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Tale of the Twinkie

Published July 21, 2013 5:38 pm

The Chicago Tribune
This is an archived article that was published on sltrib.com in 2013, and information in the article may be outdated. It is provided only for personal research purposes and may not be reprinted.

Twinkies were back in stores last week, which could also mark the unofficial end to post-mortems on why their former maker, Hostess Brands, went bust last year.

The unions blamed incompetent management. Management blamed inflexible unions. Twinkie lovers didn't care. They were just glad to munch on their sponge cakes.

Before everybody moves on, though, there's a little lesson here about government mission creep.

According to the Labor Department, Hostess was done in by overseas competition, its 18,000 workers displaced by foreign imports. That ruling allowed laid-off bakers and drivers to get expanded federal benefits under a decades-old program known as Trade Adjustment Assistance.

TAA awards training, income support, relocation allowances and other benefits to workers whose jobs have been shifted out of the country or eliminated by foreign competition. Democrats in Congress have insisted on the program as a quid pro quo for their support of free trade deals. It's a little more than a $1 billion program.

Is the competition for Twinkies, Ho Hos and Wonder Bread made by low-cost labor in China? No.

The U.S. bakery industry has relatively little foreign competition. The Hostess workers qualified for TAA nevertheless, because practically any busted company that fights through the thicket of red tape in this program can get the benefits. The law requires a showing that foreign competition "contributed importantly" to job losses. As the TAA officer who signed off on this case once told The Wall Street Journal, "virtually anybody can qualify."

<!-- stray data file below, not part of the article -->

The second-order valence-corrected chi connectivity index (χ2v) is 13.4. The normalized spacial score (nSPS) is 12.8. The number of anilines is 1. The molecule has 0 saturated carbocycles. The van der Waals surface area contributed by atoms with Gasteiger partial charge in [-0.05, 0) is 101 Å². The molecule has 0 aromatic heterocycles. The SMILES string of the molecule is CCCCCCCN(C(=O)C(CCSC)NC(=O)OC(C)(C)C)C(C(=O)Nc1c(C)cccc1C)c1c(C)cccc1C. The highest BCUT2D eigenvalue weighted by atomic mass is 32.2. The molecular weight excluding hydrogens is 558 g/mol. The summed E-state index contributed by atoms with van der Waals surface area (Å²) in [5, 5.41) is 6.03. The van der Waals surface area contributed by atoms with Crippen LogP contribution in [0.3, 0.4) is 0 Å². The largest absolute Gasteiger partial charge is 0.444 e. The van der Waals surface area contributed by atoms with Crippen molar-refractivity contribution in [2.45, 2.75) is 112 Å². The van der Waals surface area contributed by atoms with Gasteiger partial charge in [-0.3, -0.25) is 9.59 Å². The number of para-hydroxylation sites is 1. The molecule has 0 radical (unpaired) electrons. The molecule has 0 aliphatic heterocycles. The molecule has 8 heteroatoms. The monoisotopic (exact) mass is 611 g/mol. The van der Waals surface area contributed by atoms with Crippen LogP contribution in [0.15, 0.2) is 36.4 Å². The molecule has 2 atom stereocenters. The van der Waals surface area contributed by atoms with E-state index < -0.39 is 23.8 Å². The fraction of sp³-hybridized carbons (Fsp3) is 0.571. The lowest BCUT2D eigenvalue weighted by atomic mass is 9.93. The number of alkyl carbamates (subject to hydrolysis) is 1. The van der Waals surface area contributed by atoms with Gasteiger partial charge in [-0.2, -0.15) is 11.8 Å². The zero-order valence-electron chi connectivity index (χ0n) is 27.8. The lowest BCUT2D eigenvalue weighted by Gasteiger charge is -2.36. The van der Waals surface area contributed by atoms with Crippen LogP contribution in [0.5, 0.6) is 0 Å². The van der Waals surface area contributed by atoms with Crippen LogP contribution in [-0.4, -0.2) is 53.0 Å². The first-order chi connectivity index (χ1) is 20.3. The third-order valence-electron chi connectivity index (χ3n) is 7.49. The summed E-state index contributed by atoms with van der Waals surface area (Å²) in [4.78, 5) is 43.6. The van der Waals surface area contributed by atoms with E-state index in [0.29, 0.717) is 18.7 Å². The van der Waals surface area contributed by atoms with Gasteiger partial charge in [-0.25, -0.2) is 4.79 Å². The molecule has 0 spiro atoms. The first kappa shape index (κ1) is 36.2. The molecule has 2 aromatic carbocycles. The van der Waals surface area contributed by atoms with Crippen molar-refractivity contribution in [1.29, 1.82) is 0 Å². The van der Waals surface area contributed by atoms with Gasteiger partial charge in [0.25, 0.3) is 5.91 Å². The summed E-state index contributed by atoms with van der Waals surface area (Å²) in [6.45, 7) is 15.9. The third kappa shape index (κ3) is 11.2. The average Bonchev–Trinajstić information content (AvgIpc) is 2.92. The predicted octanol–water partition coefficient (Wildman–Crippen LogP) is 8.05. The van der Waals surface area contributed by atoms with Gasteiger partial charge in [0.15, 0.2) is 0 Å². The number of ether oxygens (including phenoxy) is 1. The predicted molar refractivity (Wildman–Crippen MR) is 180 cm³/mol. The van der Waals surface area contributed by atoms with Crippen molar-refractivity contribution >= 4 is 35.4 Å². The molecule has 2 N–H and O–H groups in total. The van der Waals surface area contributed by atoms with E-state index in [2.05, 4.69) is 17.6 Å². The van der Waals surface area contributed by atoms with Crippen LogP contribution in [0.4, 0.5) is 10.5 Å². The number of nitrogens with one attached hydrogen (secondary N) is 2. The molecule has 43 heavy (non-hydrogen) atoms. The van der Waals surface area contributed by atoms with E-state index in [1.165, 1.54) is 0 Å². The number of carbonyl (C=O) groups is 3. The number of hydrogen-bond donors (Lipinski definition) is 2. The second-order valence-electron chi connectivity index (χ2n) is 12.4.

The real problems at Hostess were no mystery. The company struggled for years before its bankruptcy. Its executives failed to invest in its brands. Despite the legendary status of the Twinkie, the Hostess product line failed to keep up with consumer tastes.

The company's pension and medical costs were higher than its domestic competitors. Union rules made its operating structure unwieldy. When a restructuring expert hired to save the company from liquidation failed to reach a contract agreement with Hostess' second-largest union, it was bye-bye Twinkies. In bankruptcy, it sold off its assets to various buyers.

The good news: The products still will be produced in the United States. Funny how none of the companies that picked up chunks of Hostess in its bankruptcy seemed terribly concerned about competition from bakeries abroad. Whatever the Labor Department says, the Hostess brands are well-positioned to grow again.

Thousands of former Hostess workers have gone through the pain and uncertainty that hits all workers who lose their jobs. But the injection of Trade Adjustment Assistance here was a stretch. Just one small reason why federal debt has sprinted past $16.8 trillion.




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